Lifehack: when applying to Germany, it’s better to write out your biography in advance. It’s often required both for the visa and the university application.
Then, after about 10 days, I got an invitation letter from the university.
How did you learn German?
Learning it is a part of my soul. It’s what I think of when I remember my school years. I had a very strict teacher and would sit at my homework all through midnight. At the same time I had some fun times with it too: we went to Austria and Germany with friends, walked around together. My teacher became like family to me and the members of the study group became my best friends.
Of course, when I teach German now, I am not strict with my students because I work with adults often older than me. That soviet style of teaching was justified, though, because it worked really well on us as 12-year-olds.
All in all, I recommend everyone to at least try to learn another language because the emotions you get, when you go from not understanding anything at first to then speaking freely, are really priceless. And that’s saying nothing about the opportunities that kind of knowledge opens. I did study for a long time though: to go from 0 to C1 I needed 5 years.
How did the Russian “special military operation” in Ukraine affect your plans?
It affected them quite drastically.
Papier test DaF, which is the opportunity to take the exam in person, became unavailable in Russia. Now you can only take it online which completely changes the experience and the tasks you will be offered.
We were notified of this change a week prior to the exam so those who knew German worse and were planning to write DaF in April of 11th grade, had to face this complication. They got a completely different exam without any preparation. Because of this, many people were not able to get in this year.
There were some difficulties with the AS exam, held on the 22nd of February, as well. A lot of people I know, me included, got a 99. I just couldn’t believe it! That one point determines your whole life. Thankfully, later, the AS test returned to its normal state and many people passed it in April or May. For those who were applying abroad the two months of February and March were very strange, nobody knew what was going on. What to do? Where to run? Everyone was on edge. So the “military operation” really affected applicants psychologically.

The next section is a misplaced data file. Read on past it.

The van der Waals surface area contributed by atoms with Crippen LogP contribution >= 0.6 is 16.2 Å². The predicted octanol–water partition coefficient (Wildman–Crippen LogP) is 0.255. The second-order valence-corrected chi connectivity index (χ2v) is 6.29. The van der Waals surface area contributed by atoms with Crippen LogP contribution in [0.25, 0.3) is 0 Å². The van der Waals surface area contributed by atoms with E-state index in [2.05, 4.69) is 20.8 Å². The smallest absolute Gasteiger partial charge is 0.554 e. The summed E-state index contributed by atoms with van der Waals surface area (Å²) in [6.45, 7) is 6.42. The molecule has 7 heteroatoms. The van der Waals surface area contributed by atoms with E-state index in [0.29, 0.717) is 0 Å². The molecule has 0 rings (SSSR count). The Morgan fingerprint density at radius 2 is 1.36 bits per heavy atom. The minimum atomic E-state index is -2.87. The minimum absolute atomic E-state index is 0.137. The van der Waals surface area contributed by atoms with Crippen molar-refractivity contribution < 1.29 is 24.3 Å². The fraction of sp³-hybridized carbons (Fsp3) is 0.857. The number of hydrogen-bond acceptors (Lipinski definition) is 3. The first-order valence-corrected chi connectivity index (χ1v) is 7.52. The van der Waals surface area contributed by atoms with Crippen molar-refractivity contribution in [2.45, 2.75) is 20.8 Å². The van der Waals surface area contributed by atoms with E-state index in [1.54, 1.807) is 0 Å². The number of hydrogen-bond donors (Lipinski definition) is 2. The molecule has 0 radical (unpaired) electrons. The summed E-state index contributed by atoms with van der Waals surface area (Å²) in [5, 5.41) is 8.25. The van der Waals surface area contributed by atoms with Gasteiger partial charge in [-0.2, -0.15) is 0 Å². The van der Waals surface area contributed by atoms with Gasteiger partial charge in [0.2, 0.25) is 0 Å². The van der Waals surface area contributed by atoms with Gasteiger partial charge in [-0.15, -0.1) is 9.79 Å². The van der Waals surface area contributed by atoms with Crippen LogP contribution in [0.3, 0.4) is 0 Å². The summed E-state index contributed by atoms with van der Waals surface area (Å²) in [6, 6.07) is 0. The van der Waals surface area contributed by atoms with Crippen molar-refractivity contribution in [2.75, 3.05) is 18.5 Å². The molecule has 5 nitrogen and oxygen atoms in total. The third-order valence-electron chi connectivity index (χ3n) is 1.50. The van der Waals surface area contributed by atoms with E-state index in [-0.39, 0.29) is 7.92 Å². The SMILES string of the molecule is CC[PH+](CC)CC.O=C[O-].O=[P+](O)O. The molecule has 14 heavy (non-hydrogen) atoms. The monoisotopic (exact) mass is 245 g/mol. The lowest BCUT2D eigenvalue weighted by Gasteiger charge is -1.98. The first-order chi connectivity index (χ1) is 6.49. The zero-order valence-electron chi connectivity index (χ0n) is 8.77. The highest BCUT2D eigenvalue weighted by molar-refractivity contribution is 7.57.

What was the problem with the AS test though? Why did so many people get 99 points? Was it, perhaps, a mistake of the exam authors? Or the examiners? I don’t really understand what “returned to its normal state” means.
It wasn’t a mistake. Many people plainly didn’t get enough points and were scared that they wouldn’t get a chance to take the exam again since taking the DaF exam in person stopped being available and both exams are held by the same organization. However, both the DaF and the AS are still available.
And how are you now? What are you doing? How are you preparing?
Right now I am still in Russia. I am waiting for my visa. I hope it goes through, they should reply any minute now.
There are a few other things as well. When I got the invitation, I registered with a university in Germany. This process is called “immatrikulation” in German.
I am waiting for an answer from the dorms. The moment I get to Germany, my insurance will become active. I will go to the international student office to get all of the documents, my student ID, and move into the dorms. I’ll have all September to do that. First introductory classes will start on the 30th of September and the official beginning of the semester is on the 10th of October.
This article was written in the middle of July of 2022. Now Martha is already attending her first lectures.
Martha also promised to tell us about what studying and living in Germany is like in a year or so.
If you or your friends have had experiences with studying abroad — be it courses, universities, internships or anything else — be sure to send your stories to our media manager at email@example.com and we will contact you!
Translated by: Sofya Pervukhina
Design and layout by Liuba & Arina